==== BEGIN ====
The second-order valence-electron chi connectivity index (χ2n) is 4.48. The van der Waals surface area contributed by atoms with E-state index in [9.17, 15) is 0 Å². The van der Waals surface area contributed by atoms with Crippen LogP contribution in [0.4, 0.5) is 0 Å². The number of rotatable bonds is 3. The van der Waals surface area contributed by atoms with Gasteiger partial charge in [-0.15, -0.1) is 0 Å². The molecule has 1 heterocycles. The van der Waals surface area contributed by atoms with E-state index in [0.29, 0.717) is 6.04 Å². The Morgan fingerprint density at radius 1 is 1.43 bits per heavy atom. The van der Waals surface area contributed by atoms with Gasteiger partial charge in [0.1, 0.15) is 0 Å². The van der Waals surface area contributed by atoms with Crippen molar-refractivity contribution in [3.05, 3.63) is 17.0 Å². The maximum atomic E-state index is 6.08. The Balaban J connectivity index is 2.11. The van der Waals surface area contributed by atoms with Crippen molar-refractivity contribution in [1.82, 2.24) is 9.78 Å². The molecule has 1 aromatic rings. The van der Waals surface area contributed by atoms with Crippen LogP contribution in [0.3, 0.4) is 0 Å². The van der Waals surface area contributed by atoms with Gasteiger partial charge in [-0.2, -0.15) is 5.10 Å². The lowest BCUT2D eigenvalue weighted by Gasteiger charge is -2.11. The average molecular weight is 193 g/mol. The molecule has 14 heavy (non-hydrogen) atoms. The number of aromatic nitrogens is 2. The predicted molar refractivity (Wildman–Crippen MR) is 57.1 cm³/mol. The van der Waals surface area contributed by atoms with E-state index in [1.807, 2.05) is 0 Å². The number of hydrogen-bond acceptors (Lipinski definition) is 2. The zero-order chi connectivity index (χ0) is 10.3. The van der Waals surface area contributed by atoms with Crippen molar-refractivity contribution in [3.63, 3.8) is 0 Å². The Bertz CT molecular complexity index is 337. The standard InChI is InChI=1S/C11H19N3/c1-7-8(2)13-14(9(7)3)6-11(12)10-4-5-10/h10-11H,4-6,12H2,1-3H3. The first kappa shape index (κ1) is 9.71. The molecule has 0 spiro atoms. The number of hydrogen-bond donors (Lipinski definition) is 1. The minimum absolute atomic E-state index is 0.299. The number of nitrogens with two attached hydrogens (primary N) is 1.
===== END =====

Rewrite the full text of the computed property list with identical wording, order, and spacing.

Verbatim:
The second-order valence-electron chi connectivity index (χ2n) is 4.48. The van der Waals surface area contributed by atoms with E-state index in [9.17, 15) is 0 Å². The van der Waals surface area contributed by atoms with Crippen LogP contribution in [0.4, 0.5) is 0 Å². The number of rotatable bonds is 3. The van der Waals surface area contributed by atoms with Gasteiger partial charge in [-0.15, -0.1) is 0 Å². The molecule has 1 heterocycles. The van der Waals surface area contributed by atoms with E-state index in [0.29, 0.717) is 6.04 Å². The Morgan fingerprint density at radius 1 is 1.43 bits per heavy atom. The van der Waals surface area contributed by atoms with Gasteiger partial charge in [0.1, 0.15) is 0 Å². The van der Waals surface area contributed by atoms with Crippen molar-refractivity contribution in [3.05, 3.63) is 17.0 Å². The maximum atomic E-state index is 6.08. The Balaban J connectivity index is 2.11. The van der Waals surface area contributed by atoms with Crippen molar-refractivity contribution in [1.82, 2.24) is 9.78 Å². The molecule has 1 aromatic rings. The van der Waals surface area contributed by atoms with Crippen LogP contribution in [0.3, 0.4) is 0 Å². The van der Waals surface area contributed by atoms with Gasteiger partial charge in [-0.2, -0.15) is 5.10 Å². The lowest BCUT2D eigenvalue weighted by Gasteiger charge is -2.11. The average molecular weight is 193 g/mol. The molecule has 14 heavy (non-hydrogen) atoms. The number of aromatic nitrogens is 2. The predicted molar refractivity (Wildman–Crippen MR) is 57.1 cm³/mol. The van der Waals surface area contributed by atoms with E-state index in [1.807, 2.05) is 0 Å². The number of hydrogen-bond acceptors (Lipinski definition) is 2. The zero-order chi connectivity index (χ0) is 10.3. The van der Waals surface area contributed by atoms with Crippen molar-refractivity contribution in [3.63, 3.8) is 0 Å². The Bertz CT molecular complexity index is 337. The standard InChI is InChI=1S/C11H19N3/c1-7-8(2)13-14(9(7)3)6-11(12)10-4-5-10/h10-11H,4-6,12H2,1-3H3. The first kappa shape index (κ1) is 9.71. The molecule has 0 spiro atoms. The number of hydrogen-bond donors (Lipinski definition) is 1. The minimum absolute atomic E-state index is 0.299. The number of nitrogens with two attached hydrogens (primary N) is 1.